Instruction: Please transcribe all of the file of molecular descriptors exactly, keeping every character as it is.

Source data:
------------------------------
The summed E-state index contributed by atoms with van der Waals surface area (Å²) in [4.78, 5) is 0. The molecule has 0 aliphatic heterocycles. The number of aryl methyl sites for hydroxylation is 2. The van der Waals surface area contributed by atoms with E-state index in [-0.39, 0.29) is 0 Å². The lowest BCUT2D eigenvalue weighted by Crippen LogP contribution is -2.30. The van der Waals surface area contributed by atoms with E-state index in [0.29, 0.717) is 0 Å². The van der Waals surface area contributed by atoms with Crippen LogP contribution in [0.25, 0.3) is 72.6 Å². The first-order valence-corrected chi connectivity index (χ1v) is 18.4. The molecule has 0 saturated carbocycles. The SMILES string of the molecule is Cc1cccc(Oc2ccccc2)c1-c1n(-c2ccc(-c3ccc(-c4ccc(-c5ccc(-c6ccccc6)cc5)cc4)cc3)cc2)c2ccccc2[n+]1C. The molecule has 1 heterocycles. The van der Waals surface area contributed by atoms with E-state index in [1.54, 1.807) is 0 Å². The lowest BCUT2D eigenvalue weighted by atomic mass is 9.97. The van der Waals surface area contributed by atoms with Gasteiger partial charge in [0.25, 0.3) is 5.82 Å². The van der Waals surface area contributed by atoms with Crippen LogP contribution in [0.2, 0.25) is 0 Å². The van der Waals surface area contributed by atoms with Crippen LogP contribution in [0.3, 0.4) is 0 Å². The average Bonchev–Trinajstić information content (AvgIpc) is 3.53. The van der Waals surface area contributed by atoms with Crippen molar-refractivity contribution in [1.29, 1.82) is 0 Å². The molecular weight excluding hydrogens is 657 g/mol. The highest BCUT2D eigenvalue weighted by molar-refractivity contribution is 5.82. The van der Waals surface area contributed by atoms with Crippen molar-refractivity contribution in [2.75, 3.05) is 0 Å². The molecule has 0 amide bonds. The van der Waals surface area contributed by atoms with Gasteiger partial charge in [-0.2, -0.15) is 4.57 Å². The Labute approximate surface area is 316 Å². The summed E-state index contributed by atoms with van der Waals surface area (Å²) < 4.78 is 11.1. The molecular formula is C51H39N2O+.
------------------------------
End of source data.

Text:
The summed E-state index contributed by atoms with van der Waals surface area (Å²) in [4.78, 5) is 0. The molecule has 0 aliphatic heterocycles. The number of aryl methyl sites for hydroxylation is 2. The van der Waals surface area contributed by atoms with E-state index in [-0.39, 0.29) is 0 Å². The lowest BCUT2D eigenvalue weighted by Crippen LogP contribution is -2.30. The van der Waals surface area contributed by atoms with E-state index in [0.29, 0.717) is 0 Å². The van der Waals surface area contributed by atoms with Crippen LogP contribution in [0.25, 0.3) is 72.6 Å². The first-order valence-corrected chi connectivity index (χ1v) is 18.4. The molecule has 0 saturated carbocycles. The SMILES string of the molecule is Cc1cccc(Oc2ccccc2)c1-c1n(-c2ccc(-c3ccc(-c4ccc(-c5ccc(-c6ccccc6)cc5)cc4)cc3)cc2)c2ccccc2[n+]1C. The molecule has 1 heterocycles. The van der Waals surface area contributed by atoms with E-state index in [1.54, 1.807) is 0 Å². The lowest BCUT2D eigenvalue weighted by atomic mass is 9.97. The van der Waals surface area contributed by atoms with Gasteiger partial charge in [0.25, 0.3) is 5.82 Å². The van der Waals surface area contributed by atoms with Crippen LogP contribution in [0.2, 0.25) is 0 Å². The van der Waals surface area contributed by atoms with Crippen LogP contribution in [0.3, 0.4) is 0 Å². The average Bonchev–Trinajstić information content (AvgIpc) is 3.53. The van der Waals surface area contributed by atoms with Crippen molar-refractivity contribution in [1.29, 1.82) is 0 Å². The molecular weight excluding hydrogens is 657 g/mol. The highest BCUT2D eigenvalue weighted by molar-refractivity contribution is 5.82. The van der Waals surface area contributed by atoms with Crippen molar-refractivity contribution in [2.75, 3.05) is 0 Å². The molecule has 0 amide bonds. The van der Waals surface area contributed by atoms with Gasteiger partial charge in [-0.2, -0.15) is 4.57 Å². The Labute approximate surface area is 316 Å². The summed E-state index contributed by atoms with van der Waals surface area (Å²) < 4.78 is 11.1. The molecular formula is C51H39N2O+.